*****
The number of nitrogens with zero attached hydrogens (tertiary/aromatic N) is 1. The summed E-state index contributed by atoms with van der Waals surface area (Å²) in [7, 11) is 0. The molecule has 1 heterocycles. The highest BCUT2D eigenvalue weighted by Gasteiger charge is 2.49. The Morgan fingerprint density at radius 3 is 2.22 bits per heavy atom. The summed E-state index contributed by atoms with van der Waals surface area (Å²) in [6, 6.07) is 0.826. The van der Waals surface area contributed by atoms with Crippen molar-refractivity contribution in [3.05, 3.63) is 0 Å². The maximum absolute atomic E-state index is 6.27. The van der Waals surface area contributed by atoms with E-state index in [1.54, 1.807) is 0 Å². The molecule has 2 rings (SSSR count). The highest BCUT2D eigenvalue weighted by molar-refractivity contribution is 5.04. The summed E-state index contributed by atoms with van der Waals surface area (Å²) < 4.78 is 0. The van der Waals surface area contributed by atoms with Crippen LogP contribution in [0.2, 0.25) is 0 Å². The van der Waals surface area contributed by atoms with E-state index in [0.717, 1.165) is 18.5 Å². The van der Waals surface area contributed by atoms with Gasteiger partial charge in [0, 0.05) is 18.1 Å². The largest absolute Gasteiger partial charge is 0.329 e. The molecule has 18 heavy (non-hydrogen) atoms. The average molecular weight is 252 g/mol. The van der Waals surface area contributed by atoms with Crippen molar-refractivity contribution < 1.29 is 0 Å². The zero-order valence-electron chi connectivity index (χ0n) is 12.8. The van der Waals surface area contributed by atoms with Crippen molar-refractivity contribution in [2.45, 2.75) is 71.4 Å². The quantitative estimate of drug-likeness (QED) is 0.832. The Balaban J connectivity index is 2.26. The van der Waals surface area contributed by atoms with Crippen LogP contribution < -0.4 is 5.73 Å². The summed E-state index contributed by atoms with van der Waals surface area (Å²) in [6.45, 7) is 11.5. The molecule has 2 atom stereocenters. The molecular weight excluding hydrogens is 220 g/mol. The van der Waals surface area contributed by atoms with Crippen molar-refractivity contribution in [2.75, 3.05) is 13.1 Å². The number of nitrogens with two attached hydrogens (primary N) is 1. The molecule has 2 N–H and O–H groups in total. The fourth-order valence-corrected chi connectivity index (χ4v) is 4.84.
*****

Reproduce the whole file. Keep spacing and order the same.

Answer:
The number of nitrogens with zero attached hydrogens (tertiary/aromatic N) is 1. The summed E-state index contributed by atoms with van der Waals surface area (Å²) in [7, 11) is 0. The molecule has 1 heterocycles. The highest BCUT2D eigenvalue weighted by Gasteiger charge is 2.49. The Morgan fingerprint density at radius 3 is 2.22 bits per heavy atom. The summed E-state index contributed by atoms with van der Waals surface area (Å²) in [6, 6.07) is 0.826. The van der Waals surface area contributed by atoms with Crippen molar-refractivity contribution in [3.05, 3.63) is 0 Å². The maximum absolute atomic E-state index is 6.27. The van der Waals surface area contributed by atoms with E-state index in [1.54, 1.807) is 0 Å². The molecule has 2 rings (SSSR count). The highest BCUT2D eigenvalue weighted by molar-refractivity contribution is 5.04. The summed E-state index contributed by atoms with van der Waals surface area (Å²) < 4.78 is 0. The van der Waals surface area contributed by atoms with Crippen LogP contribution in [0.2, 0.25) is 0 Å². The van der Waals surface area contributed by atoms with E-state index in [0.717, 1.165) is 18.5 Å². The van der Waals surface area contributed by atoms with Gasteiger partial charge in [0, 0.05) is 18.1 Å². The largest absolute Gasteiger partial charge is 0.329 e. The molecule has 18 heavy (non-hydrogen) atoms. The average molecular weight is 252 g/mol. The van der Waals surface area contributed by atoms with Crippen molar-refractivity contribution < 1.29 is 0 Å². The zero-order valence-electron chi connectivity index (χ0n) is 12.8. The van der Waals surface area contributed by atoms with Crippen molar-refractivity contribution in [2.45, 2.75) is 71.4 Å². The quantitative estimate of drug-likeness (QED) is 0.832. The Balaban J connectivity index is 2.26. The van der Waals surface area contributed by atoms with Crippen LogP contribution < -0.4 is 5.73 Å². The summed E-state index contributed by atoms with van der Waals surface area (Å²) in [6.45, 7) is 11.5. The molecule has 2 atom stereocenters. The molecular weight excluding hydrogens is 220 g/mol. The van der Waals surface area contributed by atoms with Crippen molar-refractivity contribution in [2.75, 3.05) is 13.1 Å². The number of nitrogens with two attached hydrogens (primary N) is 1. The molecule has 2 N–H and O–H groups in total. The fourth-order valence-corrected chi connectivity index (χ4v) is 4.84.